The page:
Employers have the right to set duties and require adherence to certain behaviours and codes of conduct. There are limits to what any employer’s policies can extend to, however.

        In an industry that includes a collective bargaining agreement for ‘in scope’ employees, those policies and requirements tend to be set in out writing. The league reps have been referring to this as a “policy” recently, but ‘anthem observation’ appears to have been nothing more than a convention voluntarily adopted since 2009 (and not uniformly imposed in any sense).

        Employers are not gods and cannot ‘require’ that workers surrender basic rights. They may (or may not) be able to require that the players be on the field prior to the anthem, presentation of colours etc. I am very much looking forward to this being argued in the appropriate setting (though the NFL appears keen on avoiding that for reasons I think are obvious).

        In simple terms, employers are not free to order workers covered under a CBA to “observe the anthem” if that requirement is not part of the CBA.

        1. You missed my point almost entirely.

          Whether or not employees are covered by a CBA(or not) isn’t the point. The issue, as I clearly explained, is that the First Amendment is a restriction on GOVERNMENT, not on employers/private citizens.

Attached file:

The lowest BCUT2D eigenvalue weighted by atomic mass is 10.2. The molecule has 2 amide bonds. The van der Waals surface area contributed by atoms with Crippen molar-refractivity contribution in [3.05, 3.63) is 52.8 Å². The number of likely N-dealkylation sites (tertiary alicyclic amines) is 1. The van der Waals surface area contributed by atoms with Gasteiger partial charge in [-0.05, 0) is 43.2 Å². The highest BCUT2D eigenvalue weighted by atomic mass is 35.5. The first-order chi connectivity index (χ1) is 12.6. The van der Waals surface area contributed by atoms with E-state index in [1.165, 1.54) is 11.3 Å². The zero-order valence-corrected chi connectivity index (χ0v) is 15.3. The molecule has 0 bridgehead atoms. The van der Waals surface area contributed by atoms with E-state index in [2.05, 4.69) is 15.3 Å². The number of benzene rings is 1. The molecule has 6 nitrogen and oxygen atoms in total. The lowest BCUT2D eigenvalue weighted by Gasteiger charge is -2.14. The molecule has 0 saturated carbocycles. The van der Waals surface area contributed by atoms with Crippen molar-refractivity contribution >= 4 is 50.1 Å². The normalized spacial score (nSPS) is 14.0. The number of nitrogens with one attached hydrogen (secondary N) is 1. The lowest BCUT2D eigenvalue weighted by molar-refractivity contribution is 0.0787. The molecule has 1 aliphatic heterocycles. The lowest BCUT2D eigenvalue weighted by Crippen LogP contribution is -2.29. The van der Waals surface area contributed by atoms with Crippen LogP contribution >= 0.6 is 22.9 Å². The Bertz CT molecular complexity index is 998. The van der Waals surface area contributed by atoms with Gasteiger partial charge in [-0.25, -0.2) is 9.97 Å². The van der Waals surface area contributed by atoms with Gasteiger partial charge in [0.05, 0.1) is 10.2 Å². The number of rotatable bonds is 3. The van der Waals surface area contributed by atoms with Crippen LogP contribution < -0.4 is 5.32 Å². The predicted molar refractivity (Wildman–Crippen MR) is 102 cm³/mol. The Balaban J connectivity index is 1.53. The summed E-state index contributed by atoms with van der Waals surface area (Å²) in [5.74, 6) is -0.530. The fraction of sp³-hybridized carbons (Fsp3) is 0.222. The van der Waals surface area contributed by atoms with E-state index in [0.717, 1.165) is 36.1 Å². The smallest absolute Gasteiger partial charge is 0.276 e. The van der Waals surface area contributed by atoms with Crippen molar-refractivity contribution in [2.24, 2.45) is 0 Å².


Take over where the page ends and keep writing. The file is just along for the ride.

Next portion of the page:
No more, no less.

  11. No surprise Goodell is out there licketysplit with a new rule that NFL players “must” stand during the anthem. What a load of….

    I think they only bigger hypocrite (or D-bag or whatever you guys, women included, want to call him) is Jerry Jones for kneeling during the US national anthem and looking into the camera as a publicity stunt, then proclaiming that all Dallas Cowboy players must now stand.

    1. It’s not a rule. So far, it’s only a request by Goodell, although there may be discussions a foot.

      I don’t believe (but do not know for certain) that Goodell or the owners can make a rule about it (or amend the “should stand” language to “must stand”) without amending the CBA. That requires agreement with the NFLPA because it involves player behavior.

      1. Goodell said it would “include such elements as an in-season platform to promote the work of our players on these core issues.” Maybe he’s going to introduce an anthem-standing app?

    2. Agree. Jerry Jones , looking out for his players almost as much as a coach teaching tackle football to children.